Saturday, June 2, 2012

The Norwegian Lutheran Iowa Farm Boy

Technically, that could be me in the title, but for the purpose of this post, it's not.  It's a take-off on Snapshots of an Iowa Farm Boy, or Growing up Norwegian Lutheran in the Heartland, by Daniel E Sorenson.

Sorenson grew up in Lyon County in Northwest Iowa, graduated Luther College 1958, spent 30 years as a counselor in the St Paul, MN, school system, then retired to a log cabin in Edgewater, WI, home to the Edgewater Store (beer, groceries, bait, coffee with table, the Pioneer Press, and 2 gas pumps), a resort, campground, a few houses, and the ChitChat Bar 'n Grill.  (What's a small Wisconsin town without a tavern?  A travesty, that's what!)

Edgewater is located on the north end of Big Chetac Lake,  a panfish paradise.  Edgewater is also about 1.5 miles from my daughter's cabin, so we've had occasion to visit this metropolis from time to time, though never at the home of Mr. Sorenson.

Marni bought the book for her personal reading, then husband Brad noticed the puppy dog look on my face so he picked one up for my personal library.  Nice move,  young man.

The title of the first chapter is "Well, For Crying in the Beer!"  I remembered hearing that, a memory that came from years ago, with my mother's laughter attached to it.  Understanding the connection was beyond me then and remains there today.  It's like his reference to "Judas Priest" that my mother would NEVER have said since that presumably mild epithet is beyond the pale for her even if Sorenson cited it as the pet phrase of his father.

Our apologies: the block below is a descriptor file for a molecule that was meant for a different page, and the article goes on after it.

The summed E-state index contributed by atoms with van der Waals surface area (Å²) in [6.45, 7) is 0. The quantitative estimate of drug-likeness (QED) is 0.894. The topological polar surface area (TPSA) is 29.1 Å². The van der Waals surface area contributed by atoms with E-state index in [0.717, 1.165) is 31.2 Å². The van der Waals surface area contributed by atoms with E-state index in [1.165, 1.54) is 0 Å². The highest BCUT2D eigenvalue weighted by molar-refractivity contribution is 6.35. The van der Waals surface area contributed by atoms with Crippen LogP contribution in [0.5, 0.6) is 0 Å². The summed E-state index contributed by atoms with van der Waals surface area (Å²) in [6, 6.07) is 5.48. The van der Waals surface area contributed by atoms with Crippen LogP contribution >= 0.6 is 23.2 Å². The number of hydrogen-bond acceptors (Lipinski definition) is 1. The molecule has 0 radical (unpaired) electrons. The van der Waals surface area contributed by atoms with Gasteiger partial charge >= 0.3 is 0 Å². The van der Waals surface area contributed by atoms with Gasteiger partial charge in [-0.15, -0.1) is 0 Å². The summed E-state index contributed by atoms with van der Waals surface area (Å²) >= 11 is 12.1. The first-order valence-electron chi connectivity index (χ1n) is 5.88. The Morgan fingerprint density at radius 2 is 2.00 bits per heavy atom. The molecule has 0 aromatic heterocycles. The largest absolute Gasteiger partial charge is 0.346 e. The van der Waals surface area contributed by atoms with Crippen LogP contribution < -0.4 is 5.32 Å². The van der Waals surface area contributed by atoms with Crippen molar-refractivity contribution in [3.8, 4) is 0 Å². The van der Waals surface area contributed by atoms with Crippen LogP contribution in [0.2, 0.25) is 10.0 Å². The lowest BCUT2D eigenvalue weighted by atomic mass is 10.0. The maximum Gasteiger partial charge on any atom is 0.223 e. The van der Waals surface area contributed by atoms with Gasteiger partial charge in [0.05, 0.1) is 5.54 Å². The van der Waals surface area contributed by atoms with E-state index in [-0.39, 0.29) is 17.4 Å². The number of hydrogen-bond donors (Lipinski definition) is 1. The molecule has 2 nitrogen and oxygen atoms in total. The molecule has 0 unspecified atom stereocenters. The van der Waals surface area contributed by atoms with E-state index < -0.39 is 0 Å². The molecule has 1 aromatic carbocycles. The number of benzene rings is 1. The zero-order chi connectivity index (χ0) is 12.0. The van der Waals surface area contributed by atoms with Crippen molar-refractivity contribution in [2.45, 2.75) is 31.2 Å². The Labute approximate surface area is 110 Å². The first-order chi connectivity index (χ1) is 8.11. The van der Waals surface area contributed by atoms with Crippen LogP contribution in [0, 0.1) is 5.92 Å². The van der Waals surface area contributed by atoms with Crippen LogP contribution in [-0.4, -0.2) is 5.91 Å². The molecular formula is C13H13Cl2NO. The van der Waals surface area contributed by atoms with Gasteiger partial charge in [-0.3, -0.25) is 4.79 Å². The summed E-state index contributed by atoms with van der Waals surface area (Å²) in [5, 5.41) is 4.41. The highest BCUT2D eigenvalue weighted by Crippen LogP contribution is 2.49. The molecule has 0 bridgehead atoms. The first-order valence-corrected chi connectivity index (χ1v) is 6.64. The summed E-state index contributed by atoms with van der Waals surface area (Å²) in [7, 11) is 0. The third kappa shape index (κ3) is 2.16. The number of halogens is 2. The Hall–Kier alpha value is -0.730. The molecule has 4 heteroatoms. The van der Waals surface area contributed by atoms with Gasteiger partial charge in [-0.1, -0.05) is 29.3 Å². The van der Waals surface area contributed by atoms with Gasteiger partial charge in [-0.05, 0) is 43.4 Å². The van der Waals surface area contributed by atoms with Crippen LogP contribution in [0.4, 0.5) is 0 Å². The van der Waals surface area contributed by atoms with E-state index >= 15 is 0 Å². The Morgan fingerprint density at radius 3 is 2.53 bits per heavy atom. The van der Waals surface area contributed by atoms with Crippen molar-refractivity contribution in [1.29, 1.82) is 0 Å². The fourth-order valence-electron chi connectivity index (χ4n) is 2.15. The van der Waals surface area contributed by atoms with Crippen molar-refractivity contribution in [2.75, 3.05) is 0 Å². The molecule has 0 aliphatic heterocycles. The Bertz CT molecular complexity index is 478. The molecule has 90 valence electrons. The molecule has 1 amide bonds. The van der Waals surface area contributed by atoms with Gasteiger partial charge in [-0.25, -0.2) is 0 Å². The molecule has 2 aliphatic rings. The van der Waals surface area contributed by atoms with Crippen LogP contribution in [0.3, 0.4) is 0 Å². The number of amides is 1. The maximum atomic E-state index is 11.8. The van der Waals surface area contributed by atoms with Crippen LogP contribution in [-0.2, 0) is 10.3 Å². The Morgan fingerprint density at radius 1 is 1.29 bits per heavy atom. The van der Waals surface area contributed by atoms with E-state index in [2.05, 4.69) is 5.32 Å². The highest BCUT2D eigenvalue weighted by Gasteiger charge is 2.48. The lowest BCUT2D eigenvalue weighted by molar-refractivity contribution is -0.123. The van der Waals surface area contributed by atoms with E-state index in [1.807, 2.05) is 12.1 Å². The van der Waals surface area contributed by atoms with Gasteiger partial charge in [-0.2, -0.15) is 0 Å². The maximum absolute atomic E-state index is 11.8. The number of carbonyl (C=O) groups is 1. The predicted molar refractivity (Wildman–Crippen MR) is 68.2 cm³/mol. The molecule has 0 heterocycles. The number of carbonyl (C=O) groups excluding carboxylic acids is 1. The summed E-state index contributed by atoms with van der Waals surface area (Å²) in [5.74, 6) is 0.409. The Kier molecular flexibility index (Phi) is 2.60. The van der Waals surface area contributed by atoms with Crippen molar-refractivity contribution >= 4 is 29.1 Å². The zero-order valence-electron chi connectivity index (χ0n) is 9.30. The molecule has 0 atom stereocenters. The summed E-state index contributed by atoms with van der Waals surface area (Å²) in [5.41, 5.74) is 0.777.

It was his Uncle Herb who would bellow about the beer.  "On those occasions when we just didn't make any progress repairing a machine, he would stop as if challenging the gods in the sky and bellow the phrase we loved to hear.  Coming from him you could almost know he was thinking the worst swear word back in his brain, just like we were doing."

OK, so my mother would not have been thinking swear words; for her it was more the "can you believe that?" phraseology with a twist of sin added to it.  Remember, swearing was taboo.  And when Sorenson wrote of a neighbor's pet phrase, I was a bit dumb-founded because I know it's one I've heard, haven't heard in years, was always tied to a laughter of frustration, and normally came from my mother: "I get so mad I could cry!"  Or perhaps she said, "I get so mad I could just spit!"

Whatever.  Must be pure Norwegian Lutheran: don't swear, just say something with an absurd juxtaposition of human emotions, and you will pass any call to censorship.  We knew how to set that bar, eh?

To learn more about Sorenson, keep reading this blog because we all have much in common, Sorenson and I that is, or go to the New Century Press website, where I'm sure you can get a book, or write to Sorenson himself:

D. E. Sorenson
3015 N County Rd F
Birchwood, WI  54817

The book is $13 with shipping.  Next time I go to Birchwood I plan to stop to visit.  He has far greater recall of things we all thought unimportant at the time than you and I will ever have.

No comments:

Post a Comment

Note: Only a member of this blog may post a comment.